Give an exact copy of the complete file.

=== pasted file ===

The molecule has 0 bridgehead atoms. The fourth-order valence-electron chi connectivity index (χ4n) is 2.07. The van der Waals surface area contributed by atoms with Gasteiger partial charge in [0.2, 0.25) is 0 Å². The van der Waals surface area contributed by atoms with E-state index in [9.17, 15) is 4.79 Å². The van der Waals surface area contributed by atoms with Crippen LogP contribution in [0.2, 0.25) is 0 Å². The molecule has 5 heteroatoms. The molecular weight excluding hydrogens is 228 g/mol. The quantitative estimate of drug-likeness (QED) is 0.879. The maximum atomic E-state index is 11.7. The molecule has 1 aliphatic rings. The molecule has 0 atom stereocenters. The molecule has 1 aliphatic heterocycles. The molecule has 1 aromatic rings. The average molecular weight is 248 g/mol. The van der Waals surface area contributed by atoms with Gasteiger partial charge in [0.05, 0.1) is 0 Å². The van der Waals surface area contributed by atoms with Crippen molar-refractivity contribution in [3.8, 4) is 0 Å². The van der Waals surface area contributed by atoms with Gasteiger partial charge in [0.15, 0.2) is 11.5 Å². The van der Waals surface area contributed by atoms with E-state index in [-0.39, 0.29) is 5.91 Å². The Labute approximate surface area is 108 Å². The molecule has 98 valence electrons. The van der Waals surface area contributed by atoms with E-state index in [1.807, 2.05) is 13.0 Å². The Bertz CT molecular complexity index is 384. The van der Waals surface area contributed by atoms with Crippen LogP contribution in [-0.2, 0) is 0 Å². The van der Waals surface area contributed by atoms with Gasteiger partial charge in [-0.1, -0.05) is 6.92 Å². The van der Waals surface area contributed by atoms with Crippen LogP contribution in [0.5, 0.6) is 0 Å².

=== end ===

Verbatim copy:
The molecule has 0 bridgehead atoms. The fourth-order valence-electron chi connectivity index (χ4n) is 2.07. The van der Waals surface area contributed by atoms with Gasteiger partial charge in [0.2, 0.25) is 0 Å². The van der Waals surface area contributed by atoms with E-state index in [9.17, 15) is 4.79 Å². The van der Waals surface area contributed by atoms with Crippen LogP contribution in [0.2, 0.25) is 0 Å². The molecule has 5 heteroatoms. The molecular weight excluding hydrogens is 228 g/mol. The quantitative estimate of drug-likeness (QED) is 0.879. The maximum atomic E-state index is 11.7. The molecule has 1 aliphatic rings. The molecule has 0 atom stereocenters. The molecule has 1 aliphatic heterocycles. The molecule has 1 aromatic rings. The average molecular weight is 248 g/mol. The van der Waals surface area contributed by atoms with Gasteiger partial charge in [0.05, 0.1) is 0 Å². The van der Waals surface area contributed by atoms with Crippen molar-refractivity contribution in [3.8, 4) is 0 Å². The van der Waals surface area contributed by atoms with Gasteiger partial charge in [0.15, 0.2) is 11.5 Å². The van der Waals surface area contributed by atoms with E-state index in [-0.39, 0.29) is 5.91 Å². The Labute approximate surface area is 108 Å². The molecule has 98 valence electrons. The van der Waals surface area contributed by atoms with E-state index in [1.807, 2.05) is 13.0 Å². The Bertz CT molecular complexity index is 384. The van der Waals surface area contributed by atoms with Crippen LogP contribution in [-0.2, 0) is 0 Å². The van der Waals surface area contributed by atoms with Gasteiger partial charge in [-0.1, -0.05) is 6.92 Å². The van der Waals surface area contributed by atoms with Crippen LogP contribution in [0.5, 0.6) is 0 Å².